Whilst at the Birmingham School of Art, he had won prizes for his sketches of medieval buildings and had travelled throughout Europe. He was well-educated and well-travelled young man. There is no record of where, how or when George Cadbury met Harvey. It seems highly likely that George would have seen the value of appointing someone who had first-hand experience of living in back to backs, and had an understanding of the arts and crafts movement.
Harvey first appears in the records in 1895 as a witness to the designs for the layout of the first houses on the Bournville Estate by AP Walker, Estate Surveyor. By 1896 Harvey had become the Chief Architect. It should be noted that Bournville had several architects, including George Gadd, SA Wilmot, Ewan Harper (The Almshouses), Henry Bedford Tylor (the Sycamore Road shops) and JR Armstrong (the Day Continuation School).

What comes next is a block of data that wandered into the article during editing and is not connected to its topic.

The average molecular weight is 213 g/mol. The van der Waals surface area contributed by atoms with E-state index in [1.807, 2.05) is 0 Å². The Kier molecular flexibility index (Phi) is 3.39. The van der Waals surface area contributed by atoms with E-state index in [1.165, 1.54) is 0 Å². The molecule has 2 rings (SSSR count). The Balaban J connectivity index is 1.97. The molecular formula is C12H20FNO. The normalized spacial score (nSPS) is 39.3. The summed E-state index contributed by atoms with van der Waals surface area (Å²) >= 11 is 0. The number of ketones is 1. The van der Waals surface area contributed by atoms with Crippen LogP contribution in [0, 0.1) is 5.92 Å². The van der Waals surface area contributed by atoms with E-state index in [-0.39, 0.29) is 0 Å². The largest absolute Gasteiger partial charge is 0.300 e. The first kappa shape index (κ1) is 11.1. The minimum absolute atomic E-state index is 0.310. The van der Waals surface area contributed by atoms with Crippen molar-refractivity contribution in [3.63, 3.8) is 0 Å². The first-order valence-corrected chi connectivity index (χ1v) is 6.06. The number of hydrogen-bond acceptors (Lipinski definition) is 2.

Harvey was very busy in the first 8 years. Between 1895 and 1903 he designed: 3 houses in Stirchley, Bournville Lane Baths, Bournville Estate Office extension, Mary Vale Road houses and shops, converted shops and house in Raddlebarn road, made alterations to Froggatts Farm to change it into a milk bar (better known as the Old Farm Hotel), Cotteridge Meeting Hall, the Gardener’s Office, ‘Fircroft’ (a home for George Cadbury Junior), Ruskin Hall and 210 houses across the Estate. At this time, it was more common for architects to design houses for private individuals. To design public buildings was highly unusual. In 1901 Harvey received a letter from Ebenezer Howard, who first had the ideas for ‘garden cities’ in 1898. “When I saw you... I had no opportunity of expressing my great admiration and hearty approval of your work with all its charm and variety. Actions speak louder than words, and Mr Cadbury’s benevolence which you have given so fitting a setting will do more than all the arguments of Economists to solve the great social problems of life.” Harvey must have been immensely proud to have had this recognition.